Michael: One of the first places that I played music regularly in New York was at the Sidewalk Cafe back in 2000. There was this open mic there that was crazy because the people that came through were so good. Regina Spektor was there all the time. Kimya Dawson from The Moldy Peaches. Paleface, and all these super awesome artists. There was this one girl, Jenn, who played a lot. I wish I could remember the name of her band. She sang the most beautiful songs - they were what I wanted my songs to be. They were simple and positive.

I went and talked to her and was like, "How do you do this? Where does this come from for you?" She said, "Well, I tend to be down. I have a hard time keeping myself happy and up and going. So I think of things that I want to say to myself and then I write them in the songs. It becomes a mantra for me where I hear it throughout the day in my head. So it's pretty much an entirely selfish endeavor, but it works. And then people like the songs, so it's cool."

I remember thinking about that. I think it's where "Light Outside" got its initial spark. It obviously turned into something else because I would never say, "You saved my life once," about myself. So it became about something else, but the initial spark of, "I know you want to stay in bed, but it's light outside," I probably wrote to myself to be like, "Get out of bed, dumbass. Get up and start the day."

My band's named Wakey Wakey for a reason: You can't bartend for 10 years and be up until four in the morning and be a morning person [laughs].

Songfacts: You have a new full-length album, Overreactivist, due out sometime in 2016. Can you reveal anything about that yet and what to expect from it?

Michael: I can say that Chris [Cubeta] and my's initial thought was that we were going to make an EP. I don't know if you know the whole story, but basically Galuminum Foil was a studio in Brooklyn where we recorded "Almost Everything" and "War Sweater." My biggest songs were all recorded at that studio. After going out and touring Salvation, the center of the idea was getting back to myself and getting back to that studio.

So I called him and was like, "Yo, man! Let's meet for coffee." We sat down and I was like, "Hey, I have this idea. I have choruses for songs that I feel are strong. I want to make an EP and I want you to be the producer. I want it to be just like we did before."

He was like, "That's great except that they're knocking down Galuminum Foil at the end of the month. It's done. The lease is expired. We knew it was coming so it's not some classic Brooklyn story of someone getting fucked. It's just time for the studio to close. It's also booked solid until the last day, so, unfortunately, we can't make it happen."

I was like, "Okay. I guess that's that." I went home and I was depressed for a couple of days and then he called me. He said, "You know what? This is ridiculous. We need to make this happen. Let's just go in on nights and weekends and work late and work early and make this EP happen." So we were like, "Yes, let's do it!"

So we went in and started it. The first track on the album is called "Heartbroke" and it's really personal. I feel like the fans are going to react to that one strongly. It doesn't feel like a single because it wasn't meant to be a single. It's meant to be almost more like "Take It like a Man" where it's back and forth and all over the place, and that's what I love about it.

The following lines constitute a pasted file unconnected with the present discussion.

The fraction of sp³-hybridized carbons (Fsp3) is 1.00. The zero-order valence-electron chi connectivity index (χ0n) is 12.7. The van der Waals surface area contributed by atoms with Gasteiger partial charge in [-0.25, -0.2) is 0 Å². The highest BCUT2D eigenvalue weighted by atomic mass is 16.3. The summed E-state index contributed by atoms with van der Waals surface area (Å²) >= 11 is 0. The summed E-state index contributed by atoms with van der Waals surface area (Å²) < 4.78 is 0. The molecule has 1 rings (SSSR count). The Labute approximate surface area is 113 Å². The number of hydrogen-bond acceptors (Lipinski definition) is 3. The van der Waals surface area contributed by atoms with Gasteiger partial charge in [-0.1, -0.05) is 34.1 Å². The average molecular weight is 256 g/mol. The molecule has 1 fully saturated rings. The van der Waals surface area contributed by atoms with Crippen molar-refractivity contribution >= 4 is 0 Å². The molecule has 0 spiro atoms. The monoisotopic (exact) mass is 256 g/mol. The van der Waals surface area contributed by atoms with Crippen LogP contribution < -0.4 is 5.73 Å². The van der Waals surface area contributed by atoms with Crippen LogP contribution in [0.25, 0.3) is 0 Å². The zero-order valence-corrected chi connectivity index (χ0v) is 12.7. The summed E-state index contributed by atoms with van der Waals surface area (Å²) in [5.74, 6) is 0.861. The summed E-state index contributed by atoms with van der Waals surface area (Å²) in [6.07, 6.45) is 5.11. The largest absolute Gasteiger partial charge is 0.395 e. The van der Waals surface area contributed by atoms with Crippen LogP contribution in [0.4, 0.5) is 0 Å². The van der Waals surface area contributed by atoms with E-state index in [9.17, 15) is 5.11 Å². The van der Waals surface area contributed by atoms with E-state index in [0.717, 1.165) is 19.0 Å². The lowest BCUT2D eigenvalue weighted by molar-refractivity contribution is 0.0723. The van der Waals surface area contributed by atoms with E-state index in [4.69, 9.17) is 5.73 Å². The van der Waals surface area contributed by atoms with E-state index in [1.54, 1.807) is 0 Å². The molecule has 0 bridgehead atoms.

We started making that and other songs and realized that it was too big to be just an EP, so we pushed it even further and made it into an album. It became what it is right now, which I love and I'm so proud of it.

I will say that when we first set out to make it, the idea was that we would throw away any ideas of a hit song, any ideas of radio, any ideas of PR, and all that stuff. They are all things that I don't care for so we decided to forget about all that and just make an art rock EP of beautiful music that we thought was cool. Those were the only rules: we had to think it was cool and not try to make a hit song. And in doing so, we made something that got me signed to a great record deal and a lot of people are excited about it. So maybe the recipe for how to make something that works is to try to make something that doesn't work. I can say the album that they are going to get is definitely me. It's as me as it gets because I didn't try and be anyone else. I'm proud of it so I think they are going to like it, too.

September 29, 2015.
Get Wakey Wakey's new EP, Homeless Poets, on iTunes and find out more by visiting wakeywakeymusic.com.
Photo: Eddie Soto

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Bob Daisley

Bob DaisleySongwriter Interviews

Bob was the bass player and lyricist for the first two Ozzy Osbourne albums. Here's how he wrote songs like "Crazy Train" and "Mr. Crowley" with Ozzy and Randy Rhoads.

Def Leppard Quiz

Def Leppard QuizMusic Quiz

Can you name Def Leppard's only #1 hit in America? Get rocked with this adrenalized quiz.

British Invasion

British InvasionFact or Fiction

Go beyond The Beatles to see what you know about the British Invasion.

Dave Edmunds

Dave EdmundsSongwriter Interviews

A renowned guitarist and rock revivalist, Dave took "I Hear You Knocking" to the top of the UK charts and was the first to record Elvis Costello's "Girls Talk."

Which Restaurants Are Most Mentioned In Song Lyrics?

Which Restaurants Are Most Mentioned In Song Lyrics?Song Writing

Katy Perry mentions McDonald's, Beyoncé calls out Red Lobster, and Supertramp shouts out Taco Bell - we found the 10 restaurants most often mentioned in songs.

Ian Anderson of Jethro Tull

Ian Anderson of Jethro TullSongwriter Interviews

The flautist frontman talks about touring with Led Zeppelin, his contribution to "Hotel California", and how he may have done the first MTV Unplugged.